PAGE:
In Action Painting, gestures are extracted from action film sequences (car chase movies, fight scenes, explosions, etc.) and used as material to compose digital paintings in the abstract expressionist style of Jackson Pollock. Pun intended.
This series of works uses popular action sequences from cinema - when Jason Bourne drives backwards through the streets of Paris in a nail-biting police chase, when the underdog Rocky Balboa battles Apollo Creed, when a helicopter chases a high speed train through a tunnel in Mission Impossible. It takes these sequences from the adrenalin-filled culture of action cinema and playfully transplants them into the highbrow cannon of modernist painting.
Action Painting runs with custom authored software (written in C++ with openFrameworks) that uses computer vision to analyze movies for motion. For each frame of video, the software samples the changed pixels, saving them to the computer’s memory. It then rearranges all the sampled pixels on screen to compose a series of abstract expressionist images, which are presented as large format prints and video installations.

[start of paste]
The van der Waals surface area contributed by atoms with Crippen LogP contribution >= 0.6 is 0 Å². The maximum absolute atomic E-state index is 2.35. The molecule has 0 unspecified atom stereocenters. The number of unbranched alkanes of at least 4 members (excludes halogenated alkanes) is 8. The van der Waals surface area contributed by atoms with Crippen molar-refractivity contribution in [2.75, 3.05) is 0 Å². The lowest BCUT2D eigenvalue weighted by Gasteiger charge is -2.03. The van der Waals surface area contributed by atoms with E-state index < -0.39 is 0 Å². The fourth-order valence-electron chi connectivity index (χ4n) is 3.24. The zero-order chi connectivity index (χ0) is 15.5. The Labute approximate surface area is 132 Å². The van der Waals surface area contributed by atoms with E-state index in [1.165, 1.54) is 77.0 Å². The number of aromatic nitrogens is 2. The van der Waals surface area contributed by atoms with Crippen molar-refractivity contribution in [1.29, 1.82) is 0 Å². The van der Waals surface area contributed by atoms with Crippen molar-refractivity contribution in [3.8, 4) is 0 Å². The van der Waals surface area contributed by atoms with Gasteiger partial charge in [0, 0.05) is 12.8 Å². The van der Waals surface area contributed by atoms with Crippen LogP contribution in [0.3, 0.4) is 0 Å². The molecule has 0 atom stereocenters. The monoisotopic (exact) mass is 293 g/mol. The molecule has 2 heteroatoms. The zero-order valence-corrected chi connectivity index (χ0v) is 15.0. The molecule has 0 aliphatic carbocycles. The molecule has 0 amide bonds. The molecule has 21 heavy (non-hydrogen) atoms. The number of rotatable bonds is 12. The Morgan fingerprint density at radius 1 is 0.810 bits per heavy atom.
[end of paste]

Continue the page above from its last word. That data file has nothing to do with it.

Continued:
In art history, action painting falls into the category of process-based works, for which use rule sets and conceptual structures for composition and where the process maintains a more important role than the final outcome. This project follows that same tradition.
The process of Action Painting is revealed to the viewer on a screen hanging slightly below each composition. Each ‘gesture’ taken from a film (i.e. a car taking a sharp turn, or an upper cut punch) is displayed, then extracted from the frame, and finally transformed into a motion that applies color onto a virtual canvas.
This work not only appropriates the cinematic gesture to use it as a compositional tool, but also highlights the cinematic language used in action films.